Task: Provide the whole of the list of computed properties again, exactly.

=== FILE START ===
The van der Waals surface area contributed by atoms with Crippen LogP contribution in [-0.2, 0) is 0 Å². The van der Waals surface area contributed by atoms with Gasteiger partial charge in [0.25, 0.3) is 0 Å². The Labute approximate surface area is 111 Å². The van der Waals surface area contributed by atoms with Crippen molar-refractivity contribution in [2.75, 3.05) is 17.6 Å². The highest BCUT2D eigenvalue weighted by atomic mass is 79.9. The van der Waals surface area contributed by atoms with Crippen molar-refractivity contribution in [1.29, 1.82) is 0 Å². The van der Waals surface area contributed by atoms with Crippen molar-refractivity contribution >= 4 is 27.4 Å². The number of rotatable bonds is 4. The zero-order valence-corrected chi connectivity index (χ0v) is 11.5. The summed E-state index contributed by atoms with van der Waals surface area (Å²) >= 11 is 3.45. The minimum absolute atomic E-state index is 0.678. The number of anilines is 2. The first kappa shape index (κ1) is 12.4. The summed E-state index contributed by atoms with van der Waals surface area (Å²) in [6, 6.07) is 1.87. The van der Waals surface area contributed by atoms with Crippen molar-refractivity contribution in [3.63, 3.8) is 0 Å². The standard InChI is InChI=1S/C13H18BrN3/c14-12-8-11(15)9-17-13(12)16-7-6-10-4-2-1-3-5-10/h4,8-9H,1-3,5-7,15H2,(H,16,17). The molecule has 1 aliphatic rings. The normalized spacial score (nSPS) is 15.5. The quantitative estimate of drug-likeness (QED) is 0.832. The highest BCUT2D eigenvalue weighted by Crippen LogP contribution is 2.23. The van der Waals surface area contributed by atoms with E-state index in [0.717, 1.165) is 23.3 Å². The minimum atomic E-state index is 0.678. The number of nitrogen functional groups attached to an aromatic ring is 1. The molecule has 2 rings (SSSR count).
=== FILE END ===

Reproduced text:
The van der Waals surface area contributed by atoms with Crippen LogP contribution in [-0.2, 0) is 0 Å². The van der Waals surface area contributed by atoms with Gasteiger partial charge in [0.25, 0.3) is 0 Å². The Labute approximate surface area is 111 Å². The van der Waals surface area contributed by atoms with Crippen molar-refractivity contribution in [2.75, 3.05) is 17.6 Å². The highest BCUT2D eigenvalue weighted by atomic mass is 79.9. The van der Waals surface area contributed by atoms with Crippen molar-refractivity contribution in [1.29, 1.82) is 0 Å². The van der Waals surface area contributed by atoms with Crippen molar-refractivity contribution >= 4 is 27.4 Å². The number of rotatable bonds is 4. The zero-order valence-corrected chi connectivity index (χ0v) is 11.5. The summed E-state index contributed by atoms with van der Waals surface area (Å²) >= 11 is 3.45. The minimum absolute atomic E-state index is 0.678. The number of anilines is 2. The first kappa shape index (κ1) is 12.4. The summed E-state index contributed by atoms with van der Waals surface area (Å²) in [6, 6.07) is 1.87. The van der Waals surface area contributed by atoms with Crippen molar-refractivity contribution in [3.63, 3.8) is 0 Å². The standard InChI is InChI=1S/C13H18BrN3/c14-12-8-11(15)9-17-13(12)16-7-6-10-4-2-1-3-5-10/h4,8-9H,1-3,5-7,15H2,(H,16,17). The molecule has 1 aliphatic rings. The normalized spacial score (nSPS) is 15.5. The quantitative estimate of drug-likeness (QED) is 0.832. The highest BCUT2D eigenvalue weighted by Crippen LogP contribution is 2.23. The van der Waals surface area contributed by atoms with E-state index in [0.717, 1.165) is 23.3 Å². The minimum atomic E-state index is 0.678. The number of nitrogen functional groups attached to an aromatic ring is 1. The molecule has 2 rings (SSSR count).